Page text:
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The Subtle Approach

By Josie GlausiuszJanuary 1, 1996 6:00 AM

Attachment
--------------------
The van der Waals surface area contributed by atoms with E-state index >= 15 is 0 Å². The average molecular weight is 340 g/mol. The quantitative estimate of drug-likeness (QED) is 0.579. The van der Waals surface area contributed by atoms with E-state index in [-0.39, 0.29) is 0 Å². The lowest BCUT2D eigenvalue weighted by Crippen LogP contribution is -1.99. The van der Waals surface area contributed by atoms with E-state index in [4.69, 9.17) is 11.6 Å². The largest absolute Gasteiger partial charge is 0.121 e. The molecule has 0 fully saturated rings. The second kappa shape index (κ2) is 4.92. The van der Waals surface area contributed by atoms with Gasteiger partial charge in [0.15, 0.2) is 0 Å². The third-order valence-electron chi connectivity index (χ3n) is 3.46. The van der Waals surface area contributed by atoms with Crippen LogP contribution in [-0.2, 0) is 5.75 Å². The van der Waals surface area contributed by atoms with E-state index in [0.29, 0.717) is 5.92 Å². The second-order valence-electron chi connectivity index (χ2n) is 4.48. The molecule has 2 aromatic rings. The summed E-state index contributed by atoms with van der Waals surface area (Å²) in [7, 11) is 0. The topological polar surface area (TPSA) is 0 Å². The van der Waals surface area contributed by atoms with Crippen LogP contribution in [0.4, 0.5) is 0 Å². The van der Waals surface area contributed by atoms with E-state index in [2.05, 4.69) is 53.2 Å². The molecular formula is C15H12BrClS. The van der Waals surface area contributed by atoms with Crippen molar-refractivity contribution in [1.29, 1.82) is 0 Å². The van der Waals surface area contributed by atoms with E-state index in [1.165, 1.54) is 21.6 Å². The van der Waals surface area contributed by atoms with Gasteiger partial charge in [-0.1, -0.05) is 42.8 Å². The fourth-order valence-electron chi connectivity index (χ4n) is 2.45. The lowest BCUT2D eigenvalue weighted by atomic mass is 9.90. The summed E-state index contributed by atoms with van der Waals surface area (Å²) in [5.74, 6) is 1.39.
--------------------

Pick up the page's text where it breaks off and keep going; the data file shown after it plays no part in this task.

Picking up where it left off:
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Instead of using some fancy virus, why not just blast genes into cells with a gun? That’s the approach taken by cancer immunologist Wenn Sun of Northwestern University and her colleague Ning-Sun Yang of Agracetus, Inc., in Middleton, Wisconsin. They’ve used a gun powered by pressurized helium to fire microscopic gold bullets, coated with genes, into skin cells surrounding tumors in mice. The cells then produce more of what the genes code for: cytokines, which are messenger molecules that circulate in the blood and activate immune cells. Sun thinks these particular cytokines may activate killer T cells, which poison tumor cells, as well as macrophages, which gobble them up. In any case, she and Yang have found that a week of gene shots three to five times daily not only shrinks the tumors but lengthens the lives of the mice. Unlike viruses, the gene bullets don’t seem to cause inflammation, and the genes they carry aren’t permanently integrated into the cell’s DNA--their effects last only a few days or weeks. That’s a disadvantage when it comes to treating inherited diseases, but it means that diseases like cancer can be treated with less risk of side effects. There’s a fear that with viruses, you create something that hasn’t existed before, with potential consequences that nobody can predict right now, says Sun. Once the Food and Drug Administration approves the gene gun as a medical device, Sun and Yang hope to aim it at human tumors, particularly those beyond the reach of a scalpel.

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